The issue of airline security is heating up just as the busiest travel times of the year are approaching. Now, in addition to arguments over safety and privacy, another subject is being mentioned: Washington’s familiar “revolving door.”
The companies that make body-scanners have doubled their spending on lobbying over the past five years, according to a report in USA Today and another in The Hill. Not only that, but the people the companies have brought in to pitch their products were once prominent in the federal government.
One security company, Rapiscan Systems, has spent $271,500 on lobbying so far this year, compared with just $80,000 five years earlier, USA Today reported. It was criticized for hiring former Homeland Security secretary and DOJ Criminal Division chief Michael Chertoff, an advocate of body-scanners, to push its products. The government has spent $41.2 million on Rapiscan equipment, USA Today reported.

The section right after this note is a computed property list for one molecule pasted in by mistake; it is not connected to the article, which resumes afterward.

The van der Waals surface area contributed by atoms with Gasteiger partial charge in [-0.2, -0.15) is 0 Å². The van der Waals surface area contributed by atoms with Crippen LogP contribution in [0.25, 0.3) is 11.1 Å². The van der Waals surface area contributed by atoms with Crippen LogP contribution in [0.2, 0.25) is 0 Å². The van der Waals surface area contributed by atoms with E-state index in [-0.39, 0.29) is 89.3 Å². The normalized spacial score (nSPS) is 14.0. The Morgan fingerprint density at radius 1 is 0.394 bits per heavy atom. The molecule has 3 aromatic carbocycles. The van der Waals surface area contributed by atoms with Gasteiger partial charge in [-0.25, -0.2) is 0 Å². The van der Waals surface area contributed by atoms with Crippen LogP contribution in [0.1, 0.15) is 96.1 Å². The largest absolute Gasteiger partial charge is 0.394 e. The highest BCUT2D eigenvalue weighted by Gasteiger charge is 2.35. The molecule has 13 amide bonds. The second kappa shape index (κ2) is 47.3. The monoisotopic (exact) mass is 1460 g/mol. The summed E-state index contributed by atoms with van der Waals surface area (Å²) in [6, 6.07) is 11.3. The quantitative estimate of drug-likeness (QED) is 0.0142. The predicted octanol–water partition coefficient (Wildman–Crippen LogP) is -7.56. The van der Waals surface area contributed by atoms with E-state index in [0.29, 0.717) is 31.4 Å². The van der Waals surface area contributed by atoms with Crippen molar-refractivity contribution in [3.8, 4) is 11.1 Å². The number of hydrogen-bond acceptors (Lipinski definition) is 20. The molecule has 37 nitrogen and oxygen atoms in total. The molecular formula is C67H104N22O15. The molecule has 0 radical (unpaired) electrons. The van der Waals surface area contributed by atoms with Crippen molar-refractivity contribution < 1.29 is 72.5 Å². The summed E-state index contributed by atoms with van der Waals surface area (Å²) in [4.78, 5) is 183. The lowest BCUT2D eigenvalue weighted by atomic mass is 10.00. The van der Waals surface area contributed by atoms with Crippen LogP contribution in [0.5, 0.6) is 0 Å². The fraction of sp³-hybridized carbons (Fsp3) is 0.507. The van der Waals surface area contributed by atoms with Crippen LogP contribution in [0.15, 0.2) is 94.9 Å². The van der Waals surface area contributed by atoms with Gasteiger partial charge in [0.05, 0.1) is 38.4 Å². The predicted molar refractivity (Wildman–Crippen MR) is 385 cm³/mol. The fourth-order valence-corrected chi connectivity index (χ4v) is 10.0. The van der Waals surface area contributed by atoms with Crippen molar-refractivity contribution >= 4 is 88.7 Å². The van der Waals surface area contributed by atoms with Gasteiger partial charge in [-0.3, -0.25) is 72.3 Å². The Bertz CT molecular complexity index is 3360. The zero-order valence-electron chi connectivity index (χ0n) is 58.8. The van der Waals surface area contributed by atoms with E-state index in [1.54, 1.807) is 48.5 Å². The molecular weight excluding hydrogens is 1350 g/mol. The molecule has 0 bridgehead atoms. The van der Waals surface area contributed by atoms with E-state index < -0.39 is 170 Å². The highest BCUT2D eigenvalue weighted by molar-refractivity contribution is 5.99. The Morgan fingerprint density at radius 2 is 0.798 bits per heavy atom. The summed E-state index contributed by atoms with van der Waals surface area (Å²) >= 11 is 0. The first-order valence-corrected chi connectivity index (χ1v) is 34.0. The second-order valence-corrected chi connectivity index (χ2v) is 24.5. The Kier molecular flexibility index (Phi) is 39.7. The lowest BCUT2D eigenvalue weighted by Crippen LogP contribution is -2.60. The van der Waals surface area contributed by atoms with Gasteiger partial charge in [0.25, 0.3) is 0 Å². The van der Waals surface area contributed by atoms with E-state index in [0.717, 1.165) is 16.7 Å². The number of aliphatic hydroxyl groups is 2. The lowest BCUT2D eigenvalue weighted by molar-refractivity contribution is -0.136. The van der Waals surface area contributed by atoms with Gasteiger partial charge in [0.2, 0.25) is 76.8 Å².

And L-3 Communications, a security-equipment company that has sold $39.7 million worth of the machines to the federal government, spent $4.3 million trying to influence Congress and federal agencies during the first nine months of this year, up from $2.1 million in 2005, USA Today said, citing data compiled by the Center for Responsive Politics. L-3 Communications lobbyists lobbyists include Linda Daschle, a former official of the Federal Aviation Administration and wife of Tom Daschle, former Democratic senator from South Dakota who served as Senator majority leader.
Peter Kant, a Rapiscan executive vice president, said Chertoff’s firm provided advice to Rapiscan on “non-aviation security issues” and is no longer a consultant, USA Today said. And a spokeswoman for Chertoff, Katy Montgomery, said his firm played no role in selling body-imaging technology to the government, and that he was not compensated for his public statements.
Linda Daschle said L-3 Communications’ effective equipment, not her lobbying, accounted for the company’s success.
Meanwhile, the American Civil Liberties Union says it has received hundreds of complaints from travelers who find the scans and pat-downs too intrusive, The Hill said. John Pistole, the head of the Transportation Security Administration and former FBI Deputy Director, promised that his agency would listen to the public. But he added, “We all wish we lived in a world where security procedures at airports weren’t necessary, but that just isn’t the case.”